AIMN contributors proffer varifiable facts rather than ignorant, sensationalistic and idiologicaly driven lies !

  4. stephentardrew

    Onya John.

  5. paulwalter

    Too early in the morning for a photo of Murdoch, the worm most singly responsible for hollowing democracy from the guts outward.

  6. Phil

    Too true John Lord. When oh when will this ethics-free disgrace-to-the-human-race Murdoch shrivel up and die? His right wing propaganda rags are distributed free to thousands of cafes, hotels, airlines daily where their front cover sits exposed with crude cartooning and giant font. All designed to drop a dose of daily poison to the unwary, uncritical passing minds.

    I will dance in the streets the moment I hear he has died, but we can sure that the LNP and and their rabies infected megaphones on radio and TV will wring their hands, weep and gnash their dentures realising that their game will be over – then the fun will begin.

  7. townsvilleblog

    For me, the day it began was the day the working persons hero was elected in 1983 and went on to doublecross Australian working people with his neo-con economics followed by his 2ic Keating. The party supposed to be representing Australian labour has never been the same since the treachery of 1983.

  8. Harquebus

    Spot on John.

    Reading newspapers and viewing news for me now is to observe what is not being reported which, is quite a lot.

    “Freedom of the press is guaranteed only to those who own one.” – Abbott Joseph Liebling

    “I’m a catalyst for change. You can’t be an outsider and be successful over 30 years without leaving a certain amount of scar tissue around the place.” — Rupert Murdoch

    “If you don’t read a newspaper every day, you are uninformed. If you do, you are misinformed.” — Mark Twain

    Cheers.

  9. Clean livin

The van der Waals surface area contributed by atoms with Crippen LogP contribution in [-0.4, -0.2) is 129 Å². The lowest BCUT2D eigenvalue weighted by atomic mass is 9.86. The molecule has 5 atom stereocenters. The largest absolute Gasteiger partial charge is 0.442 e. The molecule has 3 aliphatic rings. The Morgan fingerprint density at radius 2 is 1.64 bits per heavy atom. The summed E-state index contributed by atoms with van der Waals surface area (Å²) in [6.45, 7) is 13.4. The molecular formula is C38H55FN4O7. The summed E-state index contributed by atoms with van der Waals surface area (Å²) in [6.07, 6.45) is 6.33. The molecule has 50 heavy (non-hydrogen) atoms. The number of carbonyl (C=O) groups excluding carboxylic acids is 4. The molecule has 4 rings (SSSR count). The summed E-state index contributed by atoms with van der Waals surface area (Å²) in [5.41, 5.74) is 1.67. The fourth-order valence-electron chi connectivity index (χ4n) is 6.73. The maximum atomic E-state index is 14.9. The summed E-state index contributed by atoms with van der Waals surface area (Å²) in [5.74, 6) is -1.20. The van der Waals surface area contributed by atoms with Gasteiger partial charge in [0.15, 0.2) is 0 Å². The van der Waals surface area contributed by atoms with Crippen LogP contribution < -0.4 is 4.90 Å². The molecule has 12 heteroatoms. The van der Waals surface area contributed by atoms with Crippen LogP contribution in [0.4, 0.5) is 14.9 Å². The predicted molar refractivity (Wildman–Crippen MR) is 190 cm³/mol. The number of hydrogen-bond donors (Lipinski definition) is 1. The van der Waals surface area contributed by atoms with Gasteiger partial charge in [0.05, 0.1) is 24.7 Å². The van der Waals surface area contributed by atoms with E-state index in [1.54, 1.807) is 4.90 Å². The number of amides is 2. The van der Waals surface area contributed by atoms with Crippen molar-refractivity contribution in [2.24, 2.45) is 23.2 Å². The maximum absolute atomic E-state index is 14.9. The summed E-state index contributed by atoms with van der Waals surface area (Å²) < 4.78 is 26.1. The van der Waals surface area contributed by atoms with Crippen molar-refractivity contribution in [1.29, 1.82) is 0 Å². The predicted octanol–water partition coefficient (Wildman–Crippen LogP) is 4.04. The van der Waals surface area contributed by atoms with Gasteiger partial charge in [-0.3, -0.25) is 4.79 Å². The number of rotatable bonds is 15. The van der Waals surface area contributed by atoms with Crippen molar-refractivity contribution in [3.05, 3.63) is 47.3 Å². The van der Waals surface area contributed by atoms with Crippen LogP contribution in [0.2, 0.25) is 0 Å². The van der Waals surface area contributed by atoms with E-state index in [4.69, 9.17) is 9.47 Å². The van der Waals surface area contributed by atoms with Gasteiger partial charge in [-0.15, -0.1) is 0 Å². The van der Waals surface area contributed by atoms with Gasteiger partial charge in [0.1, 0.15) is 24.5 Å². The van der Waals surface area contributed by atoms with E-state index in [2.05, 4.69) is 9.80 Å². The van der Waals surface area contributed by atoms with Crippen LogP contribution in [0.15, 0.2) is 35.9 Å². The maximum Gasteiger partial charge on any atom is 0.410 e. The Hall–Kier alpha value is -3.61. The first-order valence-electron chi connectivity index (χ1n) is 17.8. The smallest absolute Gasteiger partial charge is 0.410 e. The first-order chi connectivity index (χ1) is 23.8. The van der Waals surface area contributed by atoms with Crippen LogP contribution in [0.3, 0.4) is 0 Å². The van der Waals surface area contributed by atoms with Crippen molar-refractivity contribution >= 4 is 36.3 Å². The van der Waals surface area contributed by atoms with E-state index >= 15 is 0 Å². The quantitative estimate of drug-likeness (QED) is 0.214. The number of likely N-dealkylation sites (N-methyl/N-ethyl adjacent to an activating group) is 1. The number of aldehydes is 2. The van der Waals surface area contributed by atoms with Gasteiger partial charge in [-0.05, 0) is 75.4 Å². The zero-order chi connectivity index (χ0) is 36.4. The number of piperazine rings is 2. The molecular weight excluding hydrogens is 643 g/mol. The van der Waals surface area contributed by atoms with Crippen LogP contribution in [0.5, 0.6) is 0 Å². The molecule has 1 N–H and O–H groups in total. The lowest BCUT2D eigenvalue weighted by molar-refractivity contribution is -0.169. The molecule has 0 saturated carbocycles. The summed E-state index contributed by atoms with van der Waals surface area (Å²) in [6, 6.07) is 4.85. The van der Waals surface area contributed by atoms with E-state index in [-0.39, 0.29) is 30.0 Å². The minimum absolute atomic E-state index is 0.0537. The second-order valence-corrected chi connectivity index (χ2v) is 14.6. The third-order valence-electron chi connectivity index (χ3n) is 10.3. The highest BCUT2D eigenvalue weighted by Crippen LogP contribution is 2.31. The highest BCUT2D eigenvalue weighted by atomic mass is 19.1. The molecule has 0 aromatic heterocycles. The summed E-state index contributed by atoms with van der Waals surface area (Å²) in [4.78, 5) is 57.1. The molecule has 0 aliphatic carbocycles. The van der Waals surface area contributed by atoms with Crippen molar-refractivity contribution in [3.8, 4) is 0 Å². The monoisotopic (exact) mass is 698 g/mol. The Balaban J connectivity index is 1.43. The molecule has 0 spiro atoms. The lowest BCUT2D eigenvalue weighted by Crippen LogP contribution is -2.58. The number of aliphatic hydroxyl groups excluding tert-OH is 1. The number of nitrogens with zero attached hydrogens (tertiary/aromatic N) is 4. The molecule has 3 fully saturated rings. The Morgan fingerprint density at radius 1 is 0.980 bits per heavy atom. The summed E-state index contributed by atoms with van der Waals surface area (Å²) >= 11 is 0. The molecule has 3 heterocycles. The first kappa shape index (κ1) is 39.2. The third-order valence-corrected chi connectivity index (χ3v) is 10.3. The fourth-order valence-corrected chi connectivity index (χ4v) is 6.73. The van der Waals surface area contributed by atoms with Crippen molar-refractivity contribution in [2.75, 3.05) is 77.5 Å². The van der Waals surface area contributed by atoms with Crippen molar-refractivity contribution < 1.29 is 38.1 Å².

An unfortunate consequence in the change from balance to the right is / was the sell out of the journos that were with Murdoch. At one stage, The Australian had some extremely respected jounos, but now, one would expect, would blush if they admitted to being an Australian scribe.

    An example would be Greg Sheridan, a highly respected jouno on the international scene, who now religiously follows the Murdoch crap, and even worse, suggests that Tony Abbott will be seen as one of Australias best PMs.

    One can’t get much farther from the truth than that, thus Sheridans reputation has been sullied for (quite) a few pieces of silver!

  10. Matters Not

    Clean livin, these days Sheridan only does comedy. Look back at his ‘predictions’ over the last two decades or so and then see how they panned out.

  11. Terry2

    Well, the international press certainly rattled Turnbull’s cage yesterday in New York. At a time when he was trying to put a gloss on Australia’s border security successes and at the same time push for a seat on the UN Human Rights Commission he was pointedly asked several times what his government had done in the past three years about resettling acknowledged, processed refugees held in detention on the remote islands of Nauru and Manus.

    His response :

    “And you ask about the people on Manus Island and Nauru? Kevin Rudd put them there, the Labor Party put them there. We have been dealing with Labor’s legacy, their legacy of shame. ”

    As a certain Mandy Rice Davies noted when told by a court that Lord Astor had denied having sex with her : “Well he would say that, wouldn’t he ?”

    This man is now in the second term of government and still he cannot take ownership of a problem that is largely of his and his predecessor’s making and it’s time, once and for all, to accept that the policy of indefinite detention – no matter who initiated it – is a failed policy.